The Nose (1836) [short story]
The Nose is one of Gogol’s better known short stories, and proof that his roots of surrealism and social commentary long ran through his life’s work. Ivan Yakovlevich, a government working in St. Petersburg, wakes one morning to find his nose has left his face. He travels through the city to find it—making police reports and consulting doctors—who all ridicule his situation. When he does finally track his nose down, it refuses to return: it prefers its new life of freedom all the more than living on Ivan’s face. Gogol explores themes of class and the perils of a superficial existence, infused with his trademark black humour. Although it is a short story, The Nose is regularly adapted as a stage work due to its continued relevance and engaging visual imagery.
An indecisive man named Podkolyosin hires a matchmaker to find him a wife (such was custom in Russia at the time). When his friend Kochkaryov hears of his plans, he commits himself to helping Podkolyosin marry—knowing his friend’s tendency to stall and second-guess could cost him his happiness. Sure enough, Podkolyosin does this at the end of the play: despite Kochkaryov’s best efforts, the groom-to-be leaps out of the window of the church and escapes. This is a play that, on surface, feels more like a romantic comedy than anything else. However, the themes beneath seem to suggest a dangerous incompetence in middle class Russian society that will lead to its own inevitable destruction. In many ways, Gogol was more correct than he might have guessed.
The Overcoat (1842) [short story]
Gogol’s most famous work. A government worker in St. Petersburg is constantly mocked for his worn and shabby overcoat; he works hard to replace it, but the new overcoat is promptly stolen by ruffians. The worker complains to the local general, who mocks and provokes him. Distraught and defeated, he catches a fever and dies. However, the story then crosses into a supernatural realm: the general, feeling bad about his part in the man’s death, is confronted by the worker’s ghost—who promptly steals the general’s overcoat. Finally, another ghost—that of one of the ruffians—is seen on the streets elsewhere in the city. It appears that the worker’s misfortunes have followed him into death as well. The Overcoat is a brilliant skewering of classism and bureaucracy; much like The Nose, it has enjoyed countless adaptations to stage and screen since its inception.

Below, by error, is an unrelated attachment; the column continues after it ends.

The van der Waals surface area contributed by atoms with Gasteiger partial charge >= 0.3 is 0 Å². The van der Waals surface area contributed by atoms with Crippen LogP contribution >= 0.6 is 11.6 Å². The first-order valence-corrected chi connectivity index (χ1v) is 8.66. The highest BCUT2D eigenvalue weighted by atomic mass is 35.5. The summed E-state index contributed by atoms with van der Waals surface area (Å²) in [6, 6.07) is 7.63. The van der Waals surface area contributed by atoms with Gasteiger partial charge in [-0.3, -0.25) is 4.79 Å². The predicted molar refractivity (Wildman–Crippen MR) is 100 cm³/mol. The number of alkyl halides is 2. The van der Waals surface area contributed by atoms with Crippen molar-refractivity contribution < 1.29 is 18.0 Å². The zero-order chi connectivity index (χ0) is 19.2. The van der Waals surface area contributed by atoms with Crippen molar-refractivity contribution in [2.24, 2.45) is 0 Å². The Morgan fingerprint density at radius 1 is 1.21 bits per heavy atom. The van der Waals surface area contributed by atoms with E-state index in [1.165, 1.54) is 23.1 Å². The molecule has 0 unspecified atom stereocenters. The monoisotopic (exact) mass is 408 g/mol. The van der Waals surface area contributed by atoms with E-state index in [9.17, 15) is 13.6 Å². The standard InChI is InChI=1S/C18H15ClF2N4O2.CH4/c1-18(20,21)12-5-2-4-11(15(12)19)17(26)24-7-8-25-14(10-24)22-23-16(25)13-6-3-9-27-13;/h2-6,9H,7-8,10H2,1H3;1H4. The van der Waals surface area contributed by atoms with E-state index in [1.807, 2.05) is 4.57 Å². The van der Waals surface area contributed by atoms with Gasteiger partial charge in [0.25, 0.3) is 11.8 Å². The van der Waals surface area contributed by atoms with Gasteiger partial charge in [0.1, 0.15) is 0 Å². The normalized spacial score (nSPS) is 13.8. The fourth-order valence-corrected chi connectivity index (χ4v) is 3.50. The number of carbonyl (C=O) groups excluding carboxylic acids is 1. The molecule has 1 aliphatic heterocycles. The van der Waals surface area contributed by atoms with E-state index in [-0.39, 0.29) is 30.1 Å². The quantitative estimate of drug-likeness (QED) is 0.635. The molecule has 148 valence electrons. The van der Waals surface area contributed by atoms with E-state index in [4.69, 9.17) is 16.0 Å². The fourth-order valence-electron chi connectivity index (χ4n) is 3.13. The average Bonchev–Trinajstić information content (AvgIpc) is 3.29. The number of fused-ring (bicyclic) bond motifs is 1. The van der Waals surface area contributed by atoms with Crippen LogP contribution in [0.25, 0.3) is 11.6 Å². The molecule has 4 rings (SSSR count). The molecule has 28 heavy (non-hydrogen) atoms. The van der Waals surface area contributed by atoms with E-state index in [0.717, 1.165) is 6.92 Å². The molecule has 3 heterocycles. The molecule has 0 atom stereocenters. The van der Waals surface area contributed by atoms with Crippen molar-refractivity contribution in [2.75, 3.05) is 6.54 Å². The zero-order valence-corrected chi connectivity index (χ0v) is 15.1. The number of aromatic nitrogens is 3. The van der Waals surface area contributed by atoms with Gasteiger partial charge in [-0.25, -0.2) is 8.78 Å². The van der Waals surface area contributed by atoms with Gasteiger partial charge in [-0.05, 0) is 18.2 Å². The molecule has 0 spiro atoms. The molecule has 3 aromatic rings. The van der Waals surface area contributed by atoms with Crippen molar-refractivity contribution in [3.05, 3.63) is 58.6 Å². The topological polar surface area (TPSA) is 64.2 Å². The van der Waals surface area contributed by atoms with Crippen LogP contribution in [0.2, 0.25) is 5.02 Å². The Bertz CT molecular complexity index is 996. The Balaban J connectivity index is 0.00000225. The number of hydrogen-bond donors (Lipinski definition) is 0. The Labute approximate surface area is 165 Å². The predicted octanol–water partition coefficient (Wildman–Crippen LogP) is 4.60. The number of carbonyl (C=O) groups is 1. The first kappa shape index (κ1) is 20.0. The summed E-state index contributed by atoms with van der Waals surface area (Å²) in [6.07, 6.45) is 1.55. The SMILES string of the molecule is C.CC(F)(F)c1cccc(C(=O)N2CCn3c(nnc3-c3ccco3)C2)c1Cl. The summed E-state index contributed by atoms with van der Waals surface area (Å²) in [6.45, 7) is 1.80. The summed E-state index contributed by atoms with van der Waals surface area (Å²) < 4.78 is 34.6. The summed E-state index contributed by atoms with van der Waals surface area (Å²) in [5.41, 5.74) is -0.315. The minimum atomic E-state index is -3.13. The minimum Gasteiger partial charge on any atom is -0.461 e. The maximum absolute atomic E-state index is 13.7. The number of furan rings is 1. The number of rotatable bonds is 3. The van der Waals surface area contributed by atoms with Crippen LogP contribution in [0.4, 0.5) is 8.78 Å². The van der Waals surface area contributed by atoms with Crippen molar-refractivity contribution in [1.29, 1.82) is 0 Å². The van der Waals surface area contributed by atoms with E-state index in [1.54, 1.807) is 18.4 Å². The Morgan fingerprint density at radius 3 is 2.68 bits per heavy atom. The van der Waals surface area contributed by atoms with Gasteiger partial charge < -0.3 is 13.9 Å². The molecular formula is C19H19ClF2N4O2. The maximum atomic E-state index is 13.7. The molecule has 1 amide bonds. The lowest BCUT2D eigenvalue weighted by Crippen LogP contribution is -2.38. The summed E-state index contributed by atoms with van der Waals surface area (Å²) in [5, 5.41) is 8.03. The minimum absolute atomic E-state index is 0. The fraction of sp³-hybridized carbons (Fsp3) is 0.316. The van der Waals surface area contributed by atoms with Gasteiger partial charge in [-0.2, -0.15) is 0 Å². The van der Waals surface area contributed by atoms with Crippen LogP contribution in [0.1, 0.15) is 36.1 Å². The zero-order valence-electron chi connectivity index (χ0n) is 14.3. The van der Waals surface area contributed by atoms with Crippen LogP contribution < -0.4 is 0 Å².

Dead Souls (1842) [novel]
Gogol’s last major work is a bittersweet read: it promises so much from the writer, whose life would end a decade later in misery. The novel is concerned with the exploits of a gentleman named Chichikov, who arrives in a small town to acquire “dead souls”. These dead souls actually refer to dead peasants and serfs managed by landowners who, as “souls”, would need to pay tax and be legally registered. The protagonist plans to buy the ‘dead’ ones from their current ‘owners’, have them legally registered to him and take out a fraudulent loan against the (on paper) impressive workforce. Chichikov is revealed to be a charlatan and disappears with the money; he arrives in another part of Russia and resumes his duties, until he is eventually arrested and pardoned due to the colourful characters he meets. Gogol’s novel was episodic—which was criticised by some upon its release—but now understood to be an homage to epic poems such as Dante’s Divine Comedy and Homer’s Odyssey.